Even as some foretell a coming future of smart parking—part of a broader ongoing evolution toward intelligent transportation systems (ITS)—a third-party-driven revolution in parking (and its pricing) is already here.
Do your friends and neighbors tell you that they get “green” power for their home, leaving you wondering: “How can the juice coming from their outlets really be different from my electricity?” Read on to find whether that’s the case and how green power really works!
It’s a new year, and that means new resolutions. Whether this is the first year you’re looking for ways to save energy or you want to lower your energy bills even more than last year, check out our eight strategies for saving energy.
Imagine if, instead of just my home shifting its AC, my entire community shifted its AC demand to off-peak hours, and what that could mean for the carbon intensity and electricity generation costs of my local grid.
Reducing the amount of air that leaks in and out of your home is a cost-effective way to cut heating and cooling costs, improve durability, increase comfort, and create a healthier indoor environment.
Most of us in America would argue that affordable and reliable energy access is a basic life necessity, possibly even a basic human right. However, JD Power & Associates recently reported that only 3% of consumers are actually reviewing their energy usage ...
How might these three organic food industry trends—a shift from niche to mainstream markets, growing consumer demand, and an omnipresent price premium—apply to the electricity sector? I recently wrote about the de-commoditization of the kilowatt-hour, comparing electricity from a utility to the produce aisle of the supermarket. But for me this brought up a new series of questions?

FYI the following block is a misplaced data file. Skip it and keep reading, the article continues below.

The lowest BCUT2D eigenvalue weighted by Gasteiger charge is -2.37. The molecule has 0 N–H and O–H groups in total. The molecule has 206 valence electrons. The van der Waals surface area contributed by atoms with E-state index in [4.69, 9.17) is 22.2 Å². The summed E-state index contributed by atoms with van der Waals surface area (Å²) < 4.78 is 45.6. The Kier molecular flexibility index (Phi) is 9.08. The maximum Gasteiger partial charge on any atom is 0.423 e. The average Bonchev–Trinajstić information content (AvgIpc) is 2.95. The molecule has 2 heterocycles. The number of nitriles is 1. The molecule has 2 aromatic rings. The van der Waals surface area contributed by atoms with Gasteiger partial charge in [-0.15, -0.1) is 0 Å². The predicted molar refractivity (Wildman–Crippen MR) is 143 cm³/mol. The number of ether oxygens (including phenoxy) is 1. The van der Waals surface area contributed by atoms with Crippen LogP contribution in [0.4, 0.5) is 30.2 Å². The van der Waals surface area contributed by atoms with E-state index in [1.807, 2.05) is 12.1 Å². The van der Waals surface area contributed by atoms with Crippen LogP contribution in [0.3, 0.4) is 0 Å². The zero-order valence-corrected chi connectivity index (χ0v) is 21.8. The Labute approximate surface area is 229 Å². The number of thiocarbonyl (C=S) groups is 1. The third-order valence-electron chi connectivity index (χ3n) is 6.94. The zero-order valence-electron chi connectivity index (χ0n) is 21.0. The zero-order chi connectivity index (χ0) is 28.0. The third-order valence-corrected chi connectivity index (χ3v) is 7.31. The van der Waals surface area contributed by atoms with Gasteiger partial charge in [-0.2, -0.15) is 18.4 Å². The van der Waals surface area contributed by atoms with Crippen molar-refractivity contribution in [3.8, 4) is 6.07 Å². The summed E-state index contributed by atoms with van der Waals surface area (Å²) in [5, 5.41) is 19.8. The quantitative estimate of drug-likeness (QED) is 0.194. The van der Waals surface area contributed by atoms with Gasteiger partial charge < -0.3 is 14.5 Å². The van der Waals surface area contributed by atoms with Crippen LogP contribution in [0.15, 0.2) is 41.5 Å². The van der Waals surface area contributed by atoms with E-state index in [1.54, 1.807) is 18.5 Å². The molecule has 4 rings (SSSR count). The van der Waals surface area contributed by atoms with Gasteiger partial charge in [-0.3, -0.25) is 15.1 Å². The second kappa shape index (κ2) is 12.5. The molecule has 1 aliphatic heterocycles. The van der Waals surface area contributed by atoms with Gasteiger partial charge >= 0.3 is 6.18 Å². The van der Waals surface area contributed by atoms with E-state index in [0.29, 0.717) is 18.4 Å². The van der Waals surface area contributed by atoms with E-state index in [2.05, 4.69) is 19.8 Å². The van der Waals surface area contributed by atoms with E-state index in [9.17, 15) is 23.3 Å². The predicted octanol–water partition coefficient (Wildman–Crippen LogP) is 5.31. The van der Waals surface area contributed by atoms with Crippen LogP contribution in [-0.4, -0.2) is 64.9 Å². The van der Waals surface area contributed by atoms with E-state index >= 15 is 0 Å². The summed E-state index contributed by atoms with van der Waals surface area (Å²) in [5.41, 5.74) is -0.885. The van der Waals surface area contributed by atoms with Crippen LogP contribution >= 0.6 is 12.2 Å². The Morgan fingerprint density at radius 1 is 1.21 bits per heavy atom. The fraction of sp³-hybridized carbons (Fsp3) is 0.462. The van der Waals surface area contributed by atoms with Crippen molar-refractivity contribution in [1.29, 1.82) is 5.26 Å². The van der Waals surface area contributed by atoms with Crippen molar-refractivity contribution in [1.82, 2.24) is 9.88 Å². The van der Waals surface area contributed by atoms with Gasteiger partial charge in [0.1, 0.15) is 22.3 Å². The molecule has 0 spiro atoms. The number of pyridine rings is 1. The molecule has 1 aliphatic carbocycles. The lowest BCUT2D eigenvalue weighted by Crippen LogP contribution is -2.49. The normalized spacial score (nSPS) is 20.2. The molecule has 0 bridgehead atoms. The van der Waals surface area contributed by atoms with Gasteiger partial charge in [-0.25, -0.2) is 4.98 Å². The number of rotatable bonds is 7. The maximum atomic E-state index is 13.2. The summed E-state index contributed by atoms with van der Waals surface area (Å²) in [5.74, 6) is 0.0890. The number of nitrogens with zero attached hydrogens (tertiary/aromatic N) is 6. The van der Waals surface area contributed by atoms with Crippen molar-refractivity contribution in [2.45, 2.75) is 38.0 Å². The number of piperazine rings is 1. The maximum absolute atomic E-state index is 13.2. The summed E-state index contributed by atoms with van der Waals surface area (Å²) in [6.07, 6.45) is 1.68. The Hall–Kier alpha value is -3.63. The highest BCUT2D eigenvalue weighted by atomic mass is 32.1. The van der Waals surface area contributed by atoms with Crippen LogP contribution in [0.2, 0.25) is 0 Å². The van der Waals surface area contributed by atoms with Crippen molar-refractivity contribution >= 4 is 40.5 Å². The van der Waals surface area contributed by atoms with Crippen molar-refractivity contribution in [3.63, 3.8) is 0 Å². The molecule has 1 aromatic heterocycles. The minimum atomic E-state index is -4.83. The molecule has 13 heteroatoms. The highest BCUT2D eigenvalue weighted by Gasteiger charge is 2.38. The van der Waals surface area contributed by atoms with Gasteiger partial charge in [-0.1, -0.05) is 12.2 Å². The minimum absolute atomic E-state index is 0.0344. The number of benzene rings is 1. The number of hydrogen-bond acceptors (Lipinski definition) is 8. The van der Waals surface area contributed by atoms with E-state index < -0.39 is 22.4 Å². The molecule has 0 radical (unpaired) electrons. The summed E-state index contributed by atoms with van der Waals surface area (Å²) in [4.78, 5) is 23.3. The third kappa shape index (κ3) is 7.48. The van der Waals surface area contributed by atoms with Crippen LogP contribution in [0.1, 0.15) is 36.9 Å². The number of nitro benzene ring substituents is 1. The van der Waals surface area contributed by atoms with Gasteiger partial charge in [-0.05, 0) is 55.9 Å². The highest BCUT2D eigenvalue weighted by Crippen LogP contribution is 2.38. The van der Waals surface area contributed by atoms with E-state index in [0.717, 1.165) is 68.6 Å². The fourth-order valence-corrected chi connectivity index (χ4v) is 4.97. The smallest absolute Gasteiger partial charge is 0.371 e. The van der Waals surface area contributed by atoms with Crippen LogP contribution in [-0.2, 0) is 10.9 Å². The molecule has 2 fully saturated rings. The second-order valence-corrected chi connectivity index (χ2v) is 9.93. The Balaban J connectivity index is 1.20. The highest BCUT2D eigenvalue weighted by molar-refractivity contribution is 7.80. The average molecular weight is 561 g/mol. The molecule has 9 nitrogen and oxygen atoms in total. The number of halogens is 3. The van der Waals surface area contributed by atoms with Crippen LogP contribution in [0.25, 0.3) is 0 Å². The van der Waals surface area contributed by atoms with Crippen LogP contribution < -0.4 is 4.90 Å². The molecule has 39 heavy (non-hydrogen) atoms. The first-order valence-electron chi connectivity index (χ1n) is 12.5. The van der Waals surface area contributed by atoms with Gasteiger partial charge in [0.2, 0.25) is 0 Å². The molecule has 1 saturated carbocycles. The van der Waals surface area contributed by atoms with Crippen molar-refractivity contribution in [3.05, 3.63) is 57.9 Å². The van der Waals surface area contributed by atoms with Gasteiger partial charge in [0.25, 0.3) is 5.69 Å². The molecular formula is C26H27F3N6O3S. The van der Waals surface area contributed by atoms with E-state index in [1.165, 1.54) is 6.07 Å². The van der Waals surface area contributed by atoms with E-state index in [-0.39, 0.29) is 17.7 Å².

There’s finally some good news emerging out of the heated debate around net-metering. In California, a previously controversial bill, AB327, introduced earlier this year to reform residential electricity rates, was amended to turn earlier critics from the solar industry into supporters.
Back in January when Google announced it would spend $3.2 billion to purchase Nest, EDF knew this was a company to watch. The results of three new reports, released today, confirm that controllable thermostats like the Nest Learning Thermostat are both customer-friendly and useful for energy system planners. Moreover, the reports signal that smart devices, such as those Nest manufactures, have potential for generating marked savings for utility customers.
Because of air conditioning, summer means peak demand and peak prices for electricity. With autumn around the corner, does that mean prices are now going to fall? And is it then a good or bad time to shop for electricity? Read on for our forecast